When he was old enough to ask for pudding I started experimenting with raw chocolate and desserts made with cocoa and nuts. Almond flour, cocoa nibs, all kinds of coconut and other raw ingredients became staples in my pantry. Theo is three now and we love to create new dishes together and enjoy food together as a family. In the summer we eat our breakfast on the balcony and this recipe is our current favourite.

This is a delicious, refreshing smoothie with just the right combination of minty and sweet flavors. It is very nutritious, containing good fats as well as magnesium and calcium. We love it as a breakfast treat or mid-afternoon snack.

Recipe tips
We have made this with and without the spinach and avocado and it tastes great both ways. Avocado tends to dull the sweetness. We tend to have less of a sweet tooth, so add a bit more banana if you want to increase the sweetness.

Now that the sun is out we’ve also been making ice lollies with the same mixture. Just pour the smoothie into ice-lolly moulds, add the sticks and leave in the freezer for a couple of hours.


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Rainbow salad

Suitable from 8 months
Rainbow salad

This salad is a quick, easy, delicious addition to a meal or a meal in itself. It is popular with all the family and an ideal way to get vegetables and salad into small children.

My son piles this onto his plate until nothing else fits: a bowl we made to last two meals lasted less than half an hour.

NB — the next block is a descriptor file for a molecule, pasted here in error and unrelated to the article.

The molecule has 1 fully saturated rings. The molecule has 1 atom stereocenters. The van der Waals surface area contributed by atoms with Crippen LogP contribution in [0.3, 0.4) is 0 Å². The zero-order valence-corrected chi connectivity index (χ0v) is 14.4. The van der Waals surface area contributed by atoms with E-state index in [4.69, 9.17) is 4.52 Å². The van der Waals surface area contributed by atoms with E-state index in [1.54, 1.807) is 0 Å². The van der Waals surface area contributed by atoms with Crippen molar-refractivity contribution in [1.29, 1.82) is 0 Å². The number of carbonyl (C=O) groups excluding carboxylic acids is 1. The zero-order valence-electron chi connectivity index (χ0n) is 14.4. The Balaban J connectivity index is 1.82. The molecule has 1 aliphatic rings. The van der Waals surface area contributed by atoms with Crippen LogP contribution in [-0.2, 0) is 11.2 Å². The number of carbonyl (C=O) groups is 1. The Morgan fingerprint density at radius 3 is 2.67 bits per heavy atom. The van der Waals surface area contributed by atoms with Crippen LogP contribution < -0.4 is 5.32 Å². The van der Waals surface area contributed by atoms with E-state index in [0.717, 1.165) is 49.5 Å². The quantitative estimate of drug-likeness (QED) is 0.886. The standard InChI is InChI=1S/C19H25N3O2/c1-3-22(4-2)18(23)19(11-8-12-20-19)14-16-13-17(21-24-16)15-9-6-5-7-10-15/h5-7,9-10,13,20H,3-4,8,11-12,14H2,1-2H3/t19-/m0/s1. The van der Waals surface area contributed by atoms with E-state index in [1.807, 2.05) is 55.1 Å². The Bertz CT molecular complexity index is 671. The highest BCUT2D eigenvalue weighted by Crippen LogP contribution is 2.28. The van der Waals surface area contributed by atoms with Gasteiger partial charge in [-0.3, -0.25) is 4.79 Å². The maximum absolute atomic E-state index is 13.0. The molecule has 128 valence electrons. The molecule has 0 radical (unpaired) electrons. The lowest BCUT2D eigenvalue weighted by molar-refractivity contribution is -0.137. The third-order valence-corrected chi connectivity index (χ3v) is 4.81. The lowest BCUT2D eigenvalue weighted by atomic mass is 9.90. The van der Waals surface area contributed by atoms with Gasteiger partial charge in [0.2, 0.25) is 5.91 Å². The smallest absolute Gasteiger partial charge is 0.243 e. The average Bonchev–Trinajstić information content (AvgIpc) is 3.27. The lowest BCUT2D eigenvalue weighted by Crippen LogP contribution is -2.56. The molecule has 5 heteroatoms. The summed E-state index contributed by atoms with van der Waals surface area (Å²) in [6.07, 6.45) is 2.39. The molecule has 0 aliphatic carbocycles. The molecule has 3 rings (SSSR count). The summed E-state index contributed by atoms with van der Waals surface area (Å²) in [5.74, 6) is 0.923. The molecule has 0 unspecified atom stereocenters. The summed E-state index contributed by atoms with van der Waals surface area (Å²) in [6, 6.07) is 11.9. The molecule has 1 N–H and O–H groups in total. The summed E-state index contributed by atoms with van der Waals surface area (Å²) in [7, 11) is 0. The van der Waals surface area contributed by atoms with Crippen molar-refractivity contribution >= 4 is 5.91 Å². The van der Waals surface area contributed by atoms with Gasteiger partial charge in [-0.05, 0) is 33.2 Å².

Recipe tips
Anything that can be grated can be added or substituted. For the littlest foodies, chop the vegetables well after grating them to avoid them getting stuck in the throat. If I have it I often add some shredded kale, which I pulse briefly in the food processor before adding the same dressing by rubbing it into the leaves until they soften up, then tossing it with the rest of the salad.


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Party crocodile

Suitable from 12 months
Party crocodile


I’ve been wanting to make a cucumber crocodile for ages after having seen something similar in some magazine, so an invitation to an animal themed 3rd birthday party was the perfect opportunity to create this very cool looking yet totally healthy snack! This croc requires a little bit of patience when carving the teeth, but I promise the outcome will be worth it.